main.min_jhxetk.js Baby’s first 4 leaps in mental development – Newborn Baby
Baby’s first 4 leaps in mental development

Research spanning over 35 years into the development of babies has found that all normal and healthy babies go through predictable phases of fussiness. These difficult phases, called ‘the wonder weeks’, can lead parents to despair. Babies cry more, become clingier, and crankier (what the Wonder Weeks authors describe as the three Cs), but there is a good reason for this.

A baby’s brain undergoes sudden and drastic changes, which alters the way they perceive the world. This can be frightening and confusing for them, but these brain changes are a sign of progress. Your baby is learning new skills, so as challenging as these periods are, they are temporary and cause for celebration.

The following is a summary of the first 4 leaps in mental development that all babies go through in the first 6 months of life. Here we outline what each of these leaps mean for your baby’s understanding of the world around them, how they use this understanding to develop new skills, and how you can help them.

Your baby’s first 4 leaps in mental development

Understanding these leaps and being prepared for a fussy baby will help you cope through these times, and give you the tools to support them through it when they need it. Each leap in development is made up of a Brain Change, The Fussy Phase, The Magical Leap Forward, followed by The ‘Easy’ Period.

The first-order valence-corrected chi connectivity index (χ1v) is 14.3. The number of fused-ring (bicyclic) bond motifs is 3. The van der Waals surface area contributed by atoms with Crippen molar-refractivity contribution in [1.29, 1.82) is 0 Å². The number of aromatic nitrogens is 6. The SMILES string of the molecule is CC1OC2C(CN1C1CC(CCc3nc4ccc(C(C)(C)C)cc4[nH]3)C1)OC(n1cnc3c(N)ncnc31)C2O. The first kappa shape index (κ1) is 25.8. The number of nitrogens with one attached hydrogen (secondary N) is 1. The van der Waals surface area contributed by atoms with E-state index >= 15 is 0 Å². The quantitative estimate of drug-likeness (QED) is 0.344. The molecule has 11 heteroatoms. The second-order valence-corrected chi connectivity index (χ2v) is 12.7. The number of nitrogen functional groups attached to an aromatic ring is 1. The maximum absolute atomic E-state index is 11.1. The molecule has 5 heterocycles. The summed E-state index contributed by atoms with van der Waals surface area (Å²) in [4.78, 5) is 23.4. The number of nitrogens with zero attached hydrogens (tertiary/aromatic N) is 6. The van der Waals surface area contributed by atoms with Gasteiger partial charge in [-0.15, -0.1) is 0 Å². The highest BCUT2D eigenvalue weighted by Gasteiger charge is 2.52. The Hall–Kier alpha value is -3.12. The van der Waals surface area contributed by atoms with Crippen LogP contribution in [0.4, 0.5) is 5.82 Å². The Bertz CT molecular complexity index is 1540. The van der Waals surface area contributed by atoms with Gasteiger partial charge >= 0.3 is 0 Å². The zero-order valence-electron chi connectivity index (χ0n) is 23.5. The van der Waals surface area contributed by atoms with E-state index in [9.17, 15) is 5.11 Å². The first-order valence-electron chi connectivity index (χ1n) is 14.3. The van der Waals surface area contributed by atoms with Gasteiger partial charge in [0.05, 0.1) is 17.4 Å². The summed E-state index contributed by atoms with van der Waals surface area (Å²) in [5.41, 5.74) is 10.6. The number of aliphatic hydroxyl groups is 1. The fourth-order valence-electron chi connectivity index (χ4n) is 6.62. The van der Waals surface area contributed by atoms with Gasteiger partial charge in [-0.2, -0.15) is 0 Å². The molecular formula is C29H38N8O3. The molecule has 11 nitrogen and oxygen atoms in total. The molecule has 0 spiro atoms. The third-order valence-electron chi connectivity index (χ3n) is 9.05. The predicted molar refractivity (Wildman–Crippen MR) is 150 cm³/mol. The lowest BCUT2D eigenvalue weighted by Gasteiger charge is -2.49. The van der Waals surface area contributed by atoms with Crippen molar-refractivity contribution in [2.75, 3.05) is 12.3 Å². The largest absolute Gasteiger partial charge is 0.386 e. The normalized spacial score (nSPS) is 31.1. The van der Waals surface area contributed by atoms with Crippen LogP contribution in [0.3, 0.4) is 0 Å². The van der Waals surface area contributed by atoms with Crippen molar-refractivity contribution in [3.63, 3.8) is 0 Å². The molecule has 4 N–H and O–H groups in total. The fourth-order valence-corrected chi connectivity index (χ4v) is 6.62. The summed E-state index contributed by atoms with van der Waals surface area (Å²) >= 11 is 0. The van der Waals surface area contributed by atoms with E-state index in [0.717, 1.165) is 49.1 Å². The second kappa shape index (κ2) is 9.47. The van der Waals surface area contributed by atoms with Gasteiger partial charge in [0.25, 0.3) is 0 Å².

Leap 1: The World of Changing Sensations

When: Around four to five weeks


  • Crying real tears for the first time
  • Staying awake for longer periods
  • Increased alertness

What’s happening The senses are going through a period of rapid growth. For example, they can focus on objects further away now. They suddenly see, hear, smell, taste, and feel in a completely new way.

How to help Offer support, comfort, and opportunities to discover new things. Experiment to see which activities they enjoy. Chat with them often, and let their responses guide you. Be careful not to overstimulate them, and give them plenty of breaks. Here is how to recognise and respond to newborn cues.

After the leap At around 6 weeks, your baby may be more cheerful and alert.

Leap 2: The World of Patterns

When: Between seven and nine weeks


  • Your baby may discover their hands and feet
  • They might be making short bursts of sounds
  • Almost all babies cry more often now, characterised by the three Cs
  • You might notice they become shy around strangers, lose their appetite, cling to you more, or sleep poorly

What’s happening Your baby will start to see patterns in the world around them, and also begin to distinguish patterns with all of their senses. Changes like this, as with the first leap, can make them feel confused and bewildered so they need time to adjust.

How to help Plenty of close physical contact helps to calm some babies. You are their secure base, and they need to feel safe before they want to discover the world again with the help of their new skills. Show your baby things around the house at different distances, offer variety in toys, views, and sounds (you might notice they start to get bored now), help them discover their hands and feet, encourage them to grab toys, and encourage and respond to sounds they make. Allow opportunities for independent play.